[00:26:00] And I think that there seemed to be quite a sense to starting with just removing some of those some of those tail end prices that get charged to customers. So, whether that there's a tendency in a particular area to discount particular ranges or whether there's some deals that are just, that's just not at the level where we can realistically be expecting to make money, that feels like a good starting point because what you're able to do then is introduce the concepts that sit with intelligent price guidance aligned to something that will benefit the branch teams, because ultimately they'll stop on the selling, which will help their figures. But it's a manageable level of sophistication you're effectively just saying, “we'll give you some levels, please don't go below these because we're trying to protect your margin” and then maybe not enforce so we can still go below, but they get the idea then that they'll also see where they are, vis-a-vis to their peers within the local area. So, you introduced something that's a little bit easier to [00:27:00] understand. Hopefully they can also, because it's a relatively simplistic probably grasp what it is that you're doing and you can get them involved.

And I think that probably just sets a positive tone around the benefit that you could have. It gives you a little bit of interaction between the center the branch teams. So, we would maybe call that sort of setting a floor price and trying that as the first point. And then I think from there, if they kind of agree with that, and then the next thing might be, look at your deals that are in and around those prices.

And I think then just, then it becomes much more about what's particularly challenging or where are the big wins within each business properly, then it's a little bit more difficult. So, what the logical next step would be. But I think the aspect of taking some things small and building trust and building confidence, both in terms of the interaction between central teams and local teams, but also in the nature of how you come about how the numbers have come about.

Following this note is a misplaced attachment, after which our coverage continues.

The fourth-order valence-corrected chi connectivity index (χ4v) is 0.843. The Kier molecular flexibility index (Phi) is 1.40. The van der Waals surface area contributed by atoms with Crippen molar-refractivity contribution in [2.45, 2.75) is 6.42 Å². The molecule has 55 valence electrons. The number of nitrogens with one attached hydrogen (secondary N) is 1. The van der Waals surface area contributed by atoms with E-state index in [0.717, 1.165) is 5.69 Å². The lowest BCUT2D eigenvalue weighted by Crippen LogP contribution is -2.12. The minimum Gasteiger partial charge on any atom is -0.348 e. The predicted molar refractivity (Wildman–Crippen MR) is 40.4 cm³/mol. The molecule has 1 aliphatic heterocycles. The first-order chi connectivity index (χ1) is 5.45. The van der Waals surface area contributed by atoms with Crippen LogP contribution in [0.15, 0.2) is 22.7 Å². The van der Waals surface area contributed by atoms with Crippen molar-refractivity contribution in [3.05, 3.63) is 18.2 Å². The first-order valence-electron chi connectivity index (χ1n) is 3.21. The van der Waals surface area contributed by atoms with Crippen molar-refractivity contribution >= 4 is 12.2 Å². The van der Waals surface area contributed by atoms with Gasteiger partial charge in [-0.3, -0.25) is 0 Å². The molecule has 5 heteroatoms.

If you created them through an intelligent, in segmented manner, then they can start to understand that. [00:28:00] So I think there's definitely something about, don't go too complicated too. Because you've got a journey to go on to make sure you realize these. I think starting small feels logical, so I'd probably say something like a pricing floor would be a good place to start.

Lindsay Duran: So, you're describing really a crawl to run approach. Now I'll put you on the spot all and that, this podcast called B2B Reimagined. And so, for forward-looking distributors, how are you seeing companies that are really thinking about the forefront and the future and looking to let's say disrupt themselves, reimagining how they think about pricing, how they go to market with pricing, how they enable their sales organization?

Paul Kedge: Yeah, I think so. I guess the easy answer would be to say, use technology because so I live with teenagers, and I often get quoted as “That it's just too much effort.” Right? Pricing is complicated.

So don't take effort to do things that you could get, something that, a machine to do for you. [00:29:00] I think if you choose smartly how to invest in technology, then you can take a whole lot of manual processing - that not just take a lot of time - but just grinding and dull and difficult to do, and focus then that time on outcomes and on understanding what it is that you've got and utilizing what you've got.